Feeling compelled to respond, Hargitay took a 40-hour rape-crisis counselor training course and launched Joyful Heart in 2004. The group offers nontraditional healing retreats, such as swimming with dolphins, along with therapy programs in New York, Los Angeles and Hawaii and recently has started collaborating with organizations including the U.S. Department of Justice. Linda Fairstein, the former sex crimes prosecutor turned best-selling author, joined the group’s board because she was impressed by Hargitay’s willingness to speak out on the topic. “This cause has never had star power,” Fairstein says. “She’s brought clout and resources and her voice. She’s helped people.”
“Doing something about it takes away some of my sadness,” Hargitay says. “We can get closer to cures by shining a light on [the abuse]. I liken it to what happened with AA 15 years ago, where there’s not a stigma to it. We’d love to see that happen to sexual assault.”
At the party, Hargitay’s husband takes the microphone. A handsome, Yale-educated actor who has had a recurring role on SVU (where he met Hargitay), Hermann jokes about his reaction when, during their courtship, Hargitay broached her vague idea for a founda-tion, involving dolphins: “I was just hoping she wasn’t crazy, because I wanted to marry her.” The crowd laughs. But this has become very much a joint project for the couple. “Peter dove into these issues,” says Maile Zambuto, the executive director of Joyful Heart. “He’s an exquisite writer and has helped us find language to express what we are trying to do.” As Hermann finishes his brief speech, his wife rushes over to give him a from-here-to-eternity kiss for the cameras, then mischievously reaches down to grab his ass. The girl can’t help it.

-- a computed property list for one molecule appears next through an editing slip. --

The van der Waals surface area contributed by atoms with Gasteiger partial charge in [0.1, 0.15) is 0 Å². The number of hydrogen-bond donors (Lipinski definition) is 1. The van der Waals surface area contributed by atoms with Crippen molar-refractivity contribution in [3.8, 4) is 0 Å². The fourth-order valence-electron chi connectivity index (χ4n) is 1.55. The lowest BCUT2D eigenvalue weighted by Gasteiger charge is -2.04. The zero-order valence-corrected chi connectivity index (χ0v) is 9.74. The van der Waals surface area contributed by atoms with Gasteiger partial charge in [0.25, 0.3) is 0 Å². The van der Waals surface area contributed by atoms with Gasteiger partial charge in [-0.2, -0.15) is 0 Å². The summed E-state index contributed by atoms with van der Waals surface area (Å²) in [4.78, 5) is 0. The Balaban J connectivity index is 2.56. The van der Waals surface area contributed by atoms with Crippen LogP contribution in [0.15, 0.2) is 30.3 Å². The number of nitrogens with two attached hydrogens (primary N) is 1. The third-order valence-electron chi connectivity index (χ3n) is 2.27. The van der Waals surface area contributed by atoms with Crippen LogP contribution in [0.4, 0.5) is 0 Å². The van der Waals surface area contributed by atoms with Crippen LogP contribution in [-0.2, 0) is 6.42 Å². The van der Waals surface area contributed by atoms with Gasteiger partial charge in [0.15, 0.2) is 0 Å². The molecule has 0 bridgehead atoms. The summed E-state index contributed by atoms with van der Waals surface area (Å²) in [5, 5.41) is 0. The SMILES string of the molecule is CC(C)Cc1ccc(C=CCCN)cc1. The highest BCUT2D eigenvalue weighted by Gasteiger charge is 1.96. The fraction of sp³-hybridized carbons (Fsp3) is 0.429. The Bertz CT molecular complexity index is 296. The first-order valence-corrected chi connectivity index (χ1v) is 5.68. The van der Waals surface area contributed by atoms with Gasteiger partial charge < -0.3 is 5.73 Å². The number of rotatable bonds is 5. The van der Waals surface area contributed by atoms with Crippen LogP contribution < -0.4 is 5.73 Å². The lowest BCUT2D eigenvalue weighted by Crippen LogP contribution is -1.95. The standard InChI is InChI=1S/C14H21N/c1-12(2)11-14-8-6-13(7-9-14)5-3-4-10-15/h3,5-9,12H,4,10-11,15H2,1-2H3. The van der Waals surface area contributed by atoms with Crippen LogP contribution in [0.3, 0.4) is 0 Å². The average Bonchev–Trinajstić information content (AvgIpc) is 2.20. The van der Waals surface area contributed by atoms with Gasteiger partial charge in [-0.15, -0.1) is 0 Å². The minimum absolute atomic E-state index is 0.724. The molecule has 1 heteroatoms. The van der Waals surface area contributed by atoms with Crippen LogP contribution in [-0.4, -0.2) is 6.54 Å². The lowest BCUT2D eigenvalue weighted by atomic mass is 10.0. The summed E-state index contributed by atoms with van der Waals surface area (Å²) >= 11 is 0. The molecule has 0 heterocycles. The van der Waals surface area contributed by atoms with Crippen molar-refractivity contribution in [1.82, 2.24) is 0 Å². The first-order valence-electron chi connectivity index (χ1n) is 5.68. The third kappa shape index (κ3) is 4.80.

Growing up in Los Angeles and attending the all-girls Catholic Marymount High School, Hargitay resisted going into her mother’s profession until her teachers suggested that the irrepressible teenager (“I was always the one getting into trouble”) try out for a play. She studied theater at UCLA, won bit parts in B movies and landed prominent roles on Falcon Crest and the short-lived series Downtown. But then her career stalled. “The second half of my twenties, I don’t think I got another job. It was so rough that I wanted to quit,” she says, recalling renting out bedrooms in her house to make ends meet (“It was like a Friends episode”) and working as a waitress and an aide to the elderly. “My father would say, ‘No, we don’t quit in this family.’ The only reason I have the career I have is that I didn’t quit.”
It was daunting for her to come up against her mother’s screen image. Tapped by the studios to be the next Marilyn Monroe, Mansfield was marketed as sex personified. Her daughter’s reaction: “I can never compete, so I don’t try. It’s mega über, it’s legendary, it’s iconic. Being a sex symbol is not my thing; it’s not where I shine.”
Hargitay’s exotic brunette beauty was initially viewed as a mixed blessing by casting agents. “They’re going in another direction,” she recalls her longtime agent, Erwin More, saying after auditions. “A guy at ABC told me to change my name and get a nose job. I said, ‘You get a nose job.’ ”